Alibi V.27 No.28 • July 12-18, 2018 

News on the Green

Utah Takes Steps Towards Legalization

Except for its northern border—where it shares territorial boundaries with perennially conservative, red voting states like Montana and Idaho—Utah is the only western US state that still has no medical or recreational cannabis law on the books. That may change in November, when citizens of The Beehive State vote on Proposition 2, which would legalize marijuana for individuals with qualifying medical conditions.

Interestingly, if passed into law, the legislation would provide for the use of cannabis as noted, but it would still prohibit smoking the plant to receive therapeutic benefit. Though smoking marijuana would still be illegal under any circumstances, the state recently commissioned a study by the offices of Utah Science Technology and Research to determine whether cannabis affects chronic pain. Test subjects will be given cannabis-infused chocolate pudding to test the plant's painkilling properties.

Despite these positive signs, leaders of the state's predominant Mormon culture have come out against the proposal, with Governor Gary Herbert arguing that the proposal has major policy flaws and leaders with the LDS Church writing that medical marijuana use is a “matter of great controversy.” Ironically, a poll taken one year ago in July 2017 by The Salt Lake Tribune found that 78 percent of voters support the use of regulated medical cannabis in Utah.

Shedding New Light

As the cannabis business in New Mexico moves toward full legitimacy—and an ever-bigger piece of the state's economic pie—individuals who were once loath to give marijuana the credit it deserves are going on record as big supporters and even investors in the growing industry.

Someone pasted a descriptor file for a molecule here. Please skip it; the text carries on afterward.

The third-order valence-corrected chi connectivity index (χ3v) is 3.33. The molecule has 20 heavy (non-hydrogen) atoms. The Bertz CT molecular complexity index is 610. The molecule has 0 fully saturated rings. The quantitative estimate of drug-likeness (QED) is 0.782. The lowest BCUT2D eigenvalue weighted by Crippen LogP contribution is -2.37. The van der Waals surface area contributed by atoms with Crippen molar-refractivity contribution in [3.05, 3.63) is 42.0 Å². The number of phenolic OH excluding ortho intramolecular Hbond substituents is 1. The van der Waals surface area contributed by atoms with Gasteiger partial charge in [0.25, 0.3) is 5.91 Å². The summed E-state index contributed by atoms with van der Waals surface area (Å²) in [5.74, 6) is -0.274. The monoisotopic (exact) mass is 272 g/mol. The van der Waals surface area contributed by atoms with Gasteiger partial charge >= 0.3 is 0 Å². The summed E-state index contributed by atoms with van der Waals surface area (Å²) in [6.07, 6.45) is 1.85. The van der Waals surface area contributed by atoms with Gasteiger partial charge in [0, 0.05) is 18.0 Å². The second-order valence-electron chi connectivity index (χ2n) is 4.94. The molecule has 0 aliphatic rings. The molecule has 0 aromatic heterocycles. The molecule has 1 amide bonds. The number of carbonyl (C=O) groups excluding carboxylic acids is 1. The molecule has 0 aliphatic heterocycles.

This week, the state’s daily newspaper of record turned up the volume on knowledge of marijuana's medical benefits, as well as the one-time weed’s growing monetary allure with an interview featuring former New Mexico Human Services Secretary Duke Rodriguez. Rodriguez, who was also an executive at one of the state's largest health care providers, Lovelace Medical, is now CEO at Ultra Health, a thriving marijuana production and distribution concern with facilities in New Mexico, Arizona and Nevada.

Rodriguez does his utmost to frame cannabis use in normative terms. In a candid interview, the successful CEO said that he uses medical cannabis “without reservation” and sees a quickly manifesting future for The Land of Enchantment wherein cannabis will be the number two industry—just behind traditional state breadwinners oil and gas—in a place where human health concerns come first.

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